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Hyundai Ioniq | Isn’t It Ironic

BY Azfar Hashim

Hyundai’s first hybrid attempt seem highly attractive - and this is a cause for concern for Toyota

Photos by Azfar Hashim

Mention hybrid and without any shadow of doubt, Toyota’s Prius will just come to mind. And this shows only one thing: How well Toyota has worked to make this the car when a driver is thinking of a green car.

Well, Honda tried taking a slice of this pie with two models. Ironically while Toyota needed only one model to make this niche bourgeois, Honda on the other hand needed the Insight and Civic Hybrid.

Still, Toyota leads the way and the Prius will be at the tip of every driver’s tongue – when it comes to hybrid motoring – at least for the next decade. I’ve driven the car on several occasions, and I must say Toyota deserved it.

But recently though, Hyundai handed me the key to their new Ioniq. And like how the new Elantra is constantly giving the Corolla Altis a hard time, in the hybrid segment, the exact competition is taking place.

To begin with, the Ioniq comes fitted with an extensive list of standard equipment. Just to name a few, sunroof, aerodynamically-designed 17-inch alloys wrapped in 225/45 R-17 Michelin Primacy 3 rubbers, blind spot monitor, lane assist (warns driver when he is deviating out of his lane), park assist monitor, tyre pressure monitor, reverse camera, seven airbags and front seats with both heater and cooler.

While you can’t deny the extensive use of plastic throughout the cabin is nothing much to shout about, the way everything is solidly put together along with idiot-proof control buttons goes to show how Hyundai had put in a lot of effort to make the Ioniq a car that would impress. To give it a premium touch, you get leather wrapped flat-bottomed steering wheel, seats and door panels. And then to make it less somber, you get blue accents - no pun intended - on the dashboard, steering wheel and also seats.

Speaking of seats, what you get in the Ioniq are all comfortable items, providing adequate support. The rear is able to accommodate up to three adults with ease; the almost flat floor should make longer trips bearable even for the - ahem- lucky one seated in the middle.

Powering the Ioniq is Hyundai’s 4-cylinder, 16-valves 1.6-litre GDI engine paired to a 6-speed dual-clutch transmission. With this combo, power output is 139 bhp with maximum 147 Nm of torque available at 4,000 rpm. And of course this being a hybrid, just like the Prius, the Ioniq has an extra 32 kW electric motor powered by a 1.56 kwh battery.

At low, parking-lot driving speed, the Ioniq moves in a very quiet manner; come to think of it, moving around in a car that doesn’t emit a single sound is quite eerie as you head towards the carpark’s exit. You need to get used to this if you’ve been driving a ‘regular’ petrol-driven car all your life…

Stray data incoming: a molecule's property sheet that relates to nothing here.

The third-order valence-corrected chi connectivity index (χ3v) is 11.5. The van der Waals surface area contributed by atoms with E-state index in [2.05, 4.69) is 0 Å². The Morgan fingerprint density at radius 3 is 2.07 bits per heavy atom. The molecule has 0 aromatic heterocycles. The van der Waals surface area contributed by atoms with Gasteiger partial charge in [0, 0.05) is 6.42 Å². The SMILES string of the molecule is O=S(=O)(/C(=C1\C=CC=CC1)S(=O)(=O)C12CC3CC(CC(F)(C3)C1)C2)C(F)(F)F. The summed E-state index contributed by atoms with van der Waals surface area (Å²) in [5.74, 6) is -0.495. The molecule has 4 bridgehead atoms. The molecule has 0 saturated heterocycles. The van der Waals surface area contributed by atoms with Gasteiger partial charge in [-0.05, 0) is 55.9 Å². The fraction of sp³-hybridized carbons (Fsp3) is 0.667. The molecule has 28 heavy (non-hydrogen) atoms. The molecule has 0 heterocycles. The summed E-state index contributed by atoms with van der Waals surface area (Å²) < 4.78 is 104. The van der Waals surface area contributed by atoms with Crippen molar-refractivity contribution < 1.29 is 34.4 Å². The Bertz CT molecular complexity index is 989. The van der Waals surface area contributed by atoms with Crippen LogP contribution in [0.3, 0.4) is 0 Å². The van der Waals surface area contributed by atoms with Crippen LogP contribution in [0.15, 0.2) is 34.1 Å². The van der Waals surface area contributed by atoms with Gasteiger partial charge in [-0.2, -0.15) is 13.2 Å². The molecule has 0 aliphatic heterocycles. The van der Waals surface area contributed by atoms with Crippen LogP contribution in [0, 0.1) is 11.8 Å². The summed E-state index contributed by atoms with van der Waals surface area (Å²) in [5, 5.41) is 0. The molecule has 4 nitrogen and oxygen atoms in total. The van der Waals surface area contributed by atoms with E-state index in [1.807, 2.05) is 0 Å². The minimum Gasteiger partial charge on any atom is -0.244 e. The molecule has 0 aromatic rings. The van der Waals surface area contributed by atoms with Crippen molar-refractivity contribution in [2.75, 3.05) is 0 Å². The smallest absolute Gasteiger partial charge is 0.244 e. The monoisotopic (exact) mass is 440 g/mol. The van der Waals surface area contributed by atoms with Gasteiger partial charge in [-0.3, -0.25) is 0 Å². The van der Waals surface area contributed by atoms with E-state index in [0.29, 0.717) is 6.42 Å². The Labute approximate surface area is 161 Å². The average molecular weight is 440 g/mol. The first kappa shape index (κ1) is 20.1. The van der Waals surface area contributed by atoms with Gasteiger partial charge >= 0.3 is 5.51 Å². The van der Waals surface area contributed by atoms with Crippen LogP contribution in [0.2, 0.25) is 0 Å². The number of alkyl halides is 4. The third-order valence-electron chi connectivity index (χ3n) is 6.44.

Once its petrol engine takes over the duty of propelling the car, the Ioniq comes to life, feeling like any regular family car this size. Truth is, it feels light-footed and willing to pile on the revs, although anywhere near the 5,000 rpm mark onwards you could hear the engine sounding a little strained – to be fair, it could be due to the engine still running in. However to turn your attention away from noticing that little issue, additional help - courtesy of the electric motor - when you’re seeking more power to outrun those pesky pseudo hot-hatches sure puts a wide grin on your face. (Plus a sprinkle of sinister laughter.)

On the expressway, the refinement level of this car could put some bigger cars to shame. On top of the well-balanced chassis that delivers a good balance of sportiness and comfort, the cabin is well insulated against wind, road and tyre noises. The chief engineer in charge of the Ioniq, I reckon, has OCD; hence the attention to details that makes drives from one end of our island to the other a relaxing affair.

Like the current Hyundai models, the Ioniq is a trusty and neat handler whenever the - cough… cough… - sudden urge to be playful arise. The steering is responsive and alert, while the car in its entirety doesn’t seem to lack the confidence when shown fast corners or even tight bends. Well, just glad to know that a hybrid car like this doesn’t suffer from boringitis.

Rear split windshield needs some getting used to

Rear split windshield needs some getting used to

At the end of the day, it is safe to say that Hyundai has given us an extensively equipped hybrid that is responsive enough for the daily grind, along with a cabin that is well thought out; surprisingly too, it’s not a bore to drive.

That is really a lot achieved in one car.

Ioniq offers 443-litres of boot space, 1,410-litres with the rear backrest stowed away; as good as the average family hatchback

Ioniq offers 443-litres of boot space, 1,410-litres with the rear backrest stowed away; as good as the average family hatchback

You hear that, Prius?

You can choose to cool or 'heat-up' your buns

You can choose to cool or 'heat-up' your buns

You can choose to cool or 'heat-up' your buns

You can choose to cool or 'heat-up' your buns